Skip to main content

Environmental design of low crested coastal defence structures (DELOS)

Article Category

Article available in the folowing languages:

Fluid dynamics models for low crested structures

The Sediment Dynamics Research Group (SDRG) at the University of Southampton set about building on the rich history of European scientists in the field of fluid dynamics. Their goal was to properly model the myriad of forces affecting marine breakwaters.

Climate Change and Environment

Over the past several centuries, Europeans from England (William Froude) to France (Augustin Cauchy) to Germany (William Weber) have made important contributions to fluid dynamics theory. The Southampton SDRG endeavoured to determine which fluid dynamic theory is most appropriate for modelling Low Crested Structures (LCS). LCS are manmade breakwaters put in place to preserve shoreline from the threats of erosion and flooding. LCS provide particular challenges for fluid dynamicists. For one, all three material phases must be dealt with simultaneously: gas (the air), liquid (the seawater) and solid (the LCS). Thus, in certain situations the constraint of compressibility holds true, while in others it does not. Also, a wide range of forces comes into play whose importance depends strongly upon dimensional scale. Another peculiarity that must be addressed is the difference in physical properties between seawater and freshwater. Finally, the marine life inhabiting LCS further complicate flow dynamics. Hence, the model, and the theory upon which it is based, must be flexible to adapt to these difference circumstances. In fact, what the Southampton SDRG found is that no one theory is universal and can be successfully applied in all conditions. Various scaling model approaches were tested, from Froude to Cauchy to Weber and also Reynolds. On the whole, Froude theory provided the best overall results. Another important result of the research was the identification of a parameter to assist in the analysis of impulsive events. With respect to LCS, waves crashing over the LCS are the most common impulsive events. The parameter is generated by integrating the change in pressure divided by density at the point of interest. Laboratory experiments revealed discrepancies between the models and the data collected from LCS in the field, indicating once again that models are not a perfect analogy to the real world. For example, certain flow regimes that were laminar in the lab turned out to be turbulent in the field. Despite these limitations, the research represents new, important knowledge gained in this specialised discipline. Dissemination of the report summarising these results is underway and targeting potential users of the information, such as local authorities, engineering firms and environmental consultants.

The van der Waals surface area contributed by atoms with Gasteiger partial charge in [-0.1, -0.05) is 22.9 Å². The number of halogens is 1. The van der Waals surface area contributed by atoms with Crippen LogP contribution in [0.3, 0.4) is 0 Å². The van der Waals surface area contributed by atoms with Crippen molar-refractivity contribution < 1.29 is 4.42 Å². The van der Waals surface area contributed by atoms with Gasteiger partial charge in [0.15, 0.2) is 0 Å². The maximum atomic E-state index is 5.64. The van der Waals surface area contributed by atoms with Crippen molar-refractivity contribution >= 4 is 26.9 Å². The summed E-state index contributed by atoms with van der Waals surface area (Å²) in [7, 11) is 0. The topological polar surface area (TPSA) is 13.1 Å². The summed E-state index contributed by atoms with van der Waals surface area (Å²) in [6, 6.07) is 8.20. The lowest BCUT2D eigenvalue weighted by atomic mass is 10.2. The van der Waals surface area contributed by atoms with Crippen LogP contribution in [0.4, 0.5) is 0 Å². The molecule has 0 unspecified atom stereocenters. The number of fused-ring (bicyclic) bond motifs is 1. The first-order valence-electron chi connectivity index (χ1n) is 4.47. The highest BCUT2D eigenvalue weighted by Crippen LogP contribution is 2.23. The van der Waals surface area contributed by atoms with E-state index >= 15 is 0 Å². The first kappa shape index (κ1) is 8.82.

Discover other articles in the same domain of application